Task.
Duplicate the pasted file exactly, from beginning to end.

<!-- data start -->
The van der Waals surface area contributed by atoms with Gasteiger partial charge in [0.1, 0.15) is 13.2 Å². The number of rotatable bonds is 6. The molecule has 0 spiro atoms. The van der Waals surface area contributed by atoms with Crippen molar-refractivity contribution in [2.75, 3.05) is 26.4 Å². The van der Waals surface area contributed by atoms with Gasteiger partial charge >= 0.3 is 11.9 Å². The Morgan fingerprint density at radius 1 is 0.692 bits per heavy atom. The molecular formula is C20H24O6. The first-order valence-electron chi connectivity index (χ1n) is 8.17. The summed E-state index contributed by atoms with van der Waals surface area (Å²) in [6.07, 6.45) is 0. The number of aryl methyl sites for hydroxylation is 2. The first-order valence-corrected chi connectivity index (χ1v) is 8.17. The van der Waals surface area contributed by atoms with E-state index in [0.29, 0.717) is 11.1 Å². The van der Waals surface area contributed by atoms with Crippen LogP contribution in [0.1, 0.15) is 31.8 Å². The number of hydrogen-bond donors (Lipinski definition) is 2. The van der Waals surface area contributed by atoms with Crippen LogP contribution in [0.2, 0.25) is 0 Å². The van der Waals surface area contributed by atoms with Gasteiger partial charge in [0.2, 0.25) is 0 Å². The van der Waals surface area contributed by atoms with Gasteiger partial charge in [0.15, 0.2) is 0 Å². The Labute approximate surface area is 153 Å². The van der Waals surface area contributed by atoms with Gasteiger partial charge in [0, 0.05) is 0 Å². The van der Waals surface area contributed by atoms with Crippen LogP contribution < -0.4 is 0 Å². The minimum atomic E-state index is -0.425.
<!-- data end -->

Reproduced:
The van der Waals surface area contributed by atoms with Gasteiger partial charge in [0.1, 0.15) is 13.2 Å². The number of rotatable bonds is 6. The molecule has 0 spiro atoms. The van der Waals surface area contributed by atoms with Crippen molar-refractivity contribution in [2.75, 3.05) is 26.4 Å². The van der Waals surface area contributed by atoms with Gasteiger partial charge >= 0.3 is 11.9 Å². The Morgan fingerprint density at radius 1 is 0.692 bits per heavy atom. The molecular formula is C20H24O6. The first-order valence-electron chi connectivity index (χ1n) is 8.17. The summed E-state index contributed by atoms with van der Waals surface area (Å²) in [6.07, 6.45) is 0. The number of aryl methyl sites for hydroxylation is 2. The first-order valence-corrected chi connectivity index (χ1v) is 8.17. The van der Waals surface area contributed by atoms with E-state index in [0.29, 0.717) is 11.1 Å². The van der Waals surface area contributed by atoms with Crippen LogP contribution in [0.1, 0.15) is 31.8 Å². The number of hydrogen-bond donors (Lipinski definition) is 2. The van der Waals surface area contributed by atoms with Crippen LogP contribution in [0.2, 0.25) is 0 Å². The van der Waals surface area contributed by atoms with Gasteiger partial charge in [0.2, 0.25) is 0 Å². The van der Waals surface area contributed by atoms with Gasteiger partial charge in [0.15, 0.2) is 0 Å². The Labute approximate surface area is 153 Å². The van der Waals surface area contributed by atoms with Gasteiger partial charge in [0, 0.05) is 0 Å². The van der Waals surface area contributed by atoms with Crippen LogP contribution < -0.4 is 0 Å². The minimum atomic E-state index is -0.425.